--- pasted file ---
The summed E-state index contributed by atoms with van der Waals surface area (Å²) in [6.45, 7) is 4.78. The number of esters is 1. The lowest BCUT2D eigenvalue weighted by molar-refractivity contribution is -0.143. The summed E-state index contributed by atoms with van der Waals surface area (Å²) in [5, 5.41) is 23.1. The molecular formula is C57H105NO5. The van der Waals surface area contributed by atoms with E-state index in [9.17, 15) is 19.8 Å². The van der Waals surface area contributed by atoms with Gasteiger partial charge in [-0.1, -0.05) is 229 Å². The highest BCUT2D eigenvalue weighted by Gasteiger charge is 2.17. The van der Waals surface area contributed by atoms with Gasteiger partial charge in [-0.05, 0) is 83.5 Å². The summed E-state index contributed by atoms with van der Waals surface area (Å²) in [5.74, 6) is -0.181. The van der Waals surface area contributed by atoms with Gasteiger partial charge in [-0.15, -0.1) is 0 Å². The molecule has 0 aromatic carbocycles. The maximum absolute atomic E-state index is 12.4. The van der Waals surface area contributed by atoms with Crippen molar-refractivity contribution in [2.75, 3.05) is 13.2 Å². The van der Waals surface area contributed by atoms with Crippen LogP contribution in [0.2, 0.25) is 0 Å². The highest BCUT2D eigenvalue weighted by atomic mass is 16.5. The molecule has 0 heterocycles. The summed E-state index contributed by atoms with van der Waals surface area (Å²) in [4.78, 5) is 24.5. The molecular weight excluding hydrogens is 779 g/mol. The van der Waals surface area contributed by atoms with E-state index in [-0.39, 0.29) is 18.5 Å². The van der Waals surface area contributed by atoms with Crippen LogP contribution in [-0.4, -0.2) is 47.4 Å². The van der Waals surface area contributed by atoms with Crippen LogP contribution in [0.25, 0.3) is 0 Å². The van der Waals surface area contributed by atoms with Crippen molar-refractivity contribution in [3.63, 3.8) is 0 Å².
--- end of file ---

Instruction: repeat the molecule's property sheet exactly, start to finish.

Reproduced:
The summed E-state index contributed by atoms with van der Waals surface area (Å²) in [6.45, 7) is 4.78. The number of esters is 1. The lowest BCUT2D eigenvalue weighted by molar-refractivity contribution is -0.143. The summed E-state index contributed by atoms with van der Waals surface area (Å²) in [5, 5.41) is 23.1. The molecular formula is C57H105NO5. The van der Waals surface area contributed by atoms with E-state index in [9.17, 15) is 19.8 Å². The van der Waals surface area contributed by atoms with Gasteiger partial charge in [-0.1, -0.05) is 229 Å². The highest BCUT2D eigenvalue weighted by Gasteiger charge is 2.17. The van der Waals surface area contributed by atoms with Gasteiger partial charge in [-0.05, 0) is 83.5 Å². The summed E-state index contributed by atoms with van der Waals surface area (Å²) in [5.74, 6) is -0.181. The van der Waals surface area contributed by atoms with Gasteiger partial charge in [-0.15, -0.1) is 0 Å². The molecule has 0 aromatic carbocycles. The maximum absolute atomic E-state index is 12.4. The van der Waals surface area contributed by atoms with Crippen molar-refractivity contribution in [2.75, 3.05) is 13.2 Å². The van der Waals surface area contributed by atoms with Crippen LogP contribution in [0.2, 0.25) is 0 Å². The highest BCUT2D eigenvalue weighted by atomic mass is 16.5. The molecule has 0 heterocycles. The summed E-state index contributed by atoms with van der Waals surface area (Å²) in [4.78, 5) is 24.5. The molecular weight excluding hydrogens is 779 g/mol. The van der Waals surface area contributed by atoms with E-state index in [-0.39, 0.29) is 18.5 Å². The van der Waals surface area contributed by atoms with Crippen LogP contribution in [-0.4, -0.2) is 47.4 Å². The van der Waals surface area contributed by atoms with Crippen LogP contribution in [0.25, 0.3) is 0 Å². The van der Waals surface area contributed by atoms with Crippen molar-refractivity contribution in [3.63, 3.8) is 0 Å².